In my first post in my series on Emacs, I described returning to Emacs after over a decade of vim, and org-mode being the reason why.
I really am astounded at the usefulness, and simplicity, of org-mode. It is really a killer app.
So what exactly is org-mode?
I wrote yesterday:
It’s an information organization platform. Its website says “Your life in plain text: Org mode is for keeping notes, maintaining TODO lists, planning projects, and authoring documents with a fast and effective plain-text system.”
That’s true, but doesn’t quite capture it. org-mode is a toolkit for you to organize things. It has reasonable out-of-the-box defaults, but it’s designed throughout for you to customize.
To highlight a few things:
- Maintaining TODO lists: items can be scattered across org-mode files, contain attachments, have tags, deadlines, schedules. There is a convenient “agenda” view to show you what needs to be done. Items can repeat.
- Authoring documents: org-mode has special features for generating HTML, LaTeX, slides (with LaTeX beamer), and all sorts of other formats. It also supports direct evaluation of code in-buffer and literate programming in virtually any Emacs-supported language. If you want to bend your mind on this stuff, read this article on literate devops. The entire Worg website
is made with org-mode.
- Keeping notes: yep, it can do that too. With full-text search, cross-referencing by file (as a wiki), by UUID, and even into other systems (into mu4e by Message-ID, into ERC logs, etc, etc.)
I highly recommend watching Carsten Dominik’s excellent Google Talk on org-mode. It is an excellent introduction.
org-mode is included with Emacs, but you’ll often want a more recent version. Debian users can apt-get install org-mode, or it comes with the Emacs packaging system; M-x package-install RET org-mode RET may do it for you.
Now, you’ll probably want to start with the org-mode compact guide’s introduction section, noting in particular to set the keybindings mentioned in the activation section.
A good tutorial…
I’ve linked to a number of excellent tutorials and introductory items; this post is not going to serve as a tutorial. There are two good videos linked at the end of this post, in particular.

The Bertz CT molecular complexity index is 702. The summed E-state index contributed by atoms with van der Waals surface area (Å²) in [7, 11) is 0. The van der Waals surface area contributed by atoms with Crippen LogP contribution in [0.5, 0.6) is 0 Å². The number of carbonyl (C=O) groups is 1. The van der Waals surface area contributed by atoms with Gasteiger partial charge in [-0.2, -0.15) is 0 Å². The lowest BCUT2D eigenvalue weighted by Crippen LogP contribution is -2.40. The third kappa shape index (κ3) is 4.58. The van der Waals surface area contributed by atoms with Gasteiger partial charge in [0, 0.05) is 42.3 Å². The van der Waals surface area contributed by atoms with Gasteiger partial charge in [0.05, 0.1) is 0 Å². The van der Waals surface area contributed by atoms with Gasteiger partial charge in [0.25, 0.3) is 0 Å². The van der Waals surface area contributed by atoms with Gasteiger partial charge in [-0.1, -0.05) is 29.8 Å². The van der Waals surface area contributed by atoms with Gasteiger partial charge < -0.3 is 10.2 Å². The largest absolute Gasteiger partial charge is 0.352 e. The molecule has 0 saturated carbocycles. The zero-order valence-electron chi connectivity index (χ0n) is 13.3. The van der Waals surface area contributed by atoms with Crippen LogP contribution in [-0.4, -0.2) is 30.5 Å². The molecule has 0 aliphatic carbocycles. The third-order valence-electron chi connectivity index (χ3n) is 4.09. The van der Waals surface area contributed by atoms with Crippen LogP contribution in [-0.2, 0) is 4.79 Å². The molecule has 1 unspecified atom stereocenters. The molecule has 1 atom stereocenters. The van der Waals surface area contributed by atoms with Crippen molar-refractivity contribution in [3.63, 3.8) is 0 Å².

Some of my configuration
I’ll document some of my configuration here, and go into a bit of what it does. This isn’t necessarily because you’ll want to copy all of this verbatim — but just to give you a bit of an idea of some of what can be configured, an idea of what to look up in the manual, and maybe a reference for “now how do I do that?”
First, I set up Emacs to work in UTF-8 by default.
org-mode can follow URLs. By default, it opens in Firefox, but I use Chromium.
(setq browse-url-browser-function 'browse-url-chromium)
I set the basic key bindings as documented in the Guide, plus configure the M-RET behavior.
(global-set-key "\C-cl" 'org-store-link)
(global-set-key "\C-ca" 'org-agenda)
(global-set-key "\C-cc" 'org-capture)
(global-set-key "\C-cb" 'org-iswitchb)
(setq org-M-RET-may-split-line nil)
I can press C-c c from anywhere in Emacs. It will capture something for me, and include a link back to whatever I was working on.
You can define capture templates to set how this will work. I am going to keep two journal files for general notes about meetings, phone calls, etc. One for personal, one for work items. If I press C-c c j, then it will capture a personal item. The %a in all of these includes the link to where I was (or a link I had stored with C-c l).
(setq org-default-notes-file "~/org/tasks.org") (setq org-capture-templates '( ("t" "Todo" entry (file+headline "inbox.org" "Tasks") "* TODO %?\n %i\n %u\n %a") ("n" "Note/Data" entry (file+headline "inbox.org" "Notes/Data") "* %? \n %i\n %u\n %a") ("j" "Journal" entry (file+datetree "~/org/journal.org") "* %?\nEntered on %U\n %i\n %a") ("J" "Work-Journal" entry (file+datetree "~/org/wjournal.org") "* %?\nEntered on %U\n %i\n %a") )) (setq org-irc-link-to-logs t)
I like to link by UUIDs, which lets me move things between files without breaking locations. This helps generate UUIDs when I ask Org to store a link target for future insertion.
(setq org-id-link-to-org-use-id 'create-if-interactive)
Configuration: agenda views
I like my week to start on a Sunday, and for org to note the time when I mark something as done.
(setq org-log-done 'time)
(setq org-agenda-start-on-weekday 0)
Configuration: files and refiling
Here I tell it what files to use in the agenda, and to add a few more to the plain text search. I like to keep a general inbox (from which I can move, or “refile”, content), and then separate tasks, journal, and knowledge base for personal and work items.
(setq org-agenda-files (list "~/org/inbox.org" "~/org/email.org" "~/org/tasks.org" "~/org/wtasks.org" "~/org/journal.org" "~/org/wjournal.org" "~/org/kb.org" "~/org/wkb.org" )) (setq org-agenda-text-search-extra-files (list "~/org/someday.org" "~/org/config.org" )) (setq org-refile-targets '((nil :maxlevel . 2) (org-agenda-files :maxlevel . 2) ("~/org/someday.org" :maxlevel . 2) ("~/org/templates.org" :maxlevel . 2) ) ) (setq org-outline-path-complete-in-steps nil) ; Refile in a single go (setq org-refile-use-outline-path 'file)